It's that time of year again.  I've started studying for the third (and final) CFA® exam, and my readers are "treated" to my theories of the market and trading.  No stock picks today; put your thinking caps on! 

CAPM: Nice Theory, Too Bad About the Market

In Level II of the exam, we studied efficient-market theories, such as CAPM and APT.  I actually like an elegant theory (I spent nearly decade of my life studying mathematics), but as a market practitioner, I know the market doesn't work that way.  I learned this lesson the hard way.  

Early in my investing career, I would short overpriced stocks.  For instance, I twice shorted Amazon (NASD:AMZN) in 1999.  At the time, Amazon was bouncing up and down between $50 and $100 (split adjusted), and, looking back 8 years later, it was clearly overpriced even at $50.  After all, it's only at $88 today, meaning the annualized return from buying the stock in 1999 at $50 has been about 7%, while the expected return under CAPM for a stock with a Beta of 3.02 would be around 18% per annum.  (Assuming a 6% risk-free rate equal to the ten year Treasury note yield at the time, and a very low equity risk premium of 4%.)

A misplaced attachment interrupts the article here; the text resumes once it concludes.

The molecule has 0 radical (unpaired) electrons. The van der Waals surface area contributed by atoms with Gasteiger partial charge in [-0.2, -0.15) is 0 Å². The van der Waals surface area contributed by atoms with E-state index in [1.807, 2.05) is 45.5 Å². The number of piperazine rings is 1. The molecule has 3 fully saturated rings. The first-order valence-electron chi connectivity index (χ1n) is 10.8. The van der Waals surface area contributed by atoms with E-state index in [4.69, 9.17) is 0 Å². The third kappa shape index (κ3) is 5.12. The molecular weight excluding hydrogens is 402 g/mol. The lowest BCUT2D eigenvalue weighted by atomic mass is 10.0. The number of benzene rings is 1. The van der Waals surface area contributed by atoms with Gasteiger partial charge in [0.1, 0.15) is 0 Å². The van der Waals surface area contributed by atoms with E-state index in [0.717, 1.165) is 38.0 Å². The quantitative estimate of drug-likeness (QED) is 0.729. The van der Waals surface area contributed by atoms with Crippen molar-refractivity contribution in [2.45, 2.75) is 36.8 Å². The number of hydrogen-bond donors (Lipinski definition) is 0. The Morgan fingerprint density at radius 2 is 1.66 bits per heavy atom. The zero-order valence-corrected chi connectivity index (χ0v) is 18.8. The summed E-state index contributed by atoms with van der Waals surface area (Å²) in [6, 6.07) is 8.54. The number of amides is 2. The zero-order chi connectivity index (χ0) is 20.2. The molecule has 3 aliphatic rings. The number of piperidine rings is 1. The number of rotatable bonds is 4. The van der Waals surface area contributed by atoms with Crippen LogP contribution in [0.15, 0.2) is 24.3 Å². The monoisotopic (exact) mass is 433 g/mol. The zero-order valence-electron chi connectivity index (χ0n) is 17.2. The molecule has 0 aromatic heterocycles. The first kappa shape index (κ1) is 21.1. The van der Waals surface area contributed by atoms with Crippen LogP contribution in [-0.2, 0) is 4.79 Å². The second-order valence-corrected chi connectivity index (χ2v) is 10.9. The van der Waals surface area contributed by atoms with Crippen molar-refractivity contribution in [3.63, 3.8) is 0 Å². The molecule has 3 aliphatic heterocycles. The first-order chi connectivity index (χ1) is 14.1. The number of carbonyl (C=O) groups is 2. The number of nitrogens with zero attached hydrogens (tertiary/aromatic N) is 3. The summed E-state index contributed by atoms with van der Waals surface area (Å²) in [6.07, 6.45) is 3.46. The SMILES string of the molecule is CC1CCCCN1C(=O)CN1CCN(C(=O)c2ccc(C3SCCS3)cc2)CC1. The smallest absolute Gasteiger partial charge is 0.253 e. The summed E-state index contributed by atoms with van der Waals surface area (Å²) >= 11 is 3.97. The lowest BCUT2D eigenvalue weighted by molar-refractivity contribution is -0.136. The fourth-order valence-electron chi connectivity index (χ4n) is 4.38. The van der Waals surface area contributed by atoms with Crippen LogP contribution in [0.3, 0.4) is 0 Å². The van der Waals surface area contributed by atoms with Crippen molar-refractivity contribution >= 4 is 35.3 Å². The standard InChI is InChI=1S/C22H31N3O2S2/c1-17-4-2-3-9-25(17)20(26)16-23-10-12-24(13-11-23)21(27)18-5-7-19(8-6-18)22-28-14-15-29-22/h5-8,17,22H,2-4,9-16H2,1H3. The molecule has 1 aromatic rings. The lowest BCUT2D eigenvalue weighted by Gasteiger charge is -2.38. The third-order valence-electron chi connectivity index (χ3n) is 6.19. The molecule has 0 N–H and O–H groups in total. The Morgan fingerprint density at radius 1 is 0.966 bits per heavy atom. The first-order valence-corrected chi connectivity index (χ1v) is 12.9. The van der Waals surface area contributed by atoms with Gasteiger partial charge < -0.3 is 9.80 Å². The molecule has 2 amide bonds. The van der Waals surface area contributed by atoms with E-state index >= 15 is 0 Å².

Put another way, if Amazon had been fairly valued according to CAPM at $50 in 1999, it should have been around $190 in 2007, when in fact it mostly traded below $100.  It should never have fallen below $6 in 2001.

Looking back at my records, I actually made money on those two shorts (I made $4,661 on the first and lost $3,045 on the second), but it's the loss that stuck in my mind and prompted me to use this example.  After I closed out the first short near $50, the stock rebounded to $59 and I shorted again.  It kept on rising, and I got cold feet and took my loss at $65 (I also needed a tax loss, but that didn't make it hurt any less.)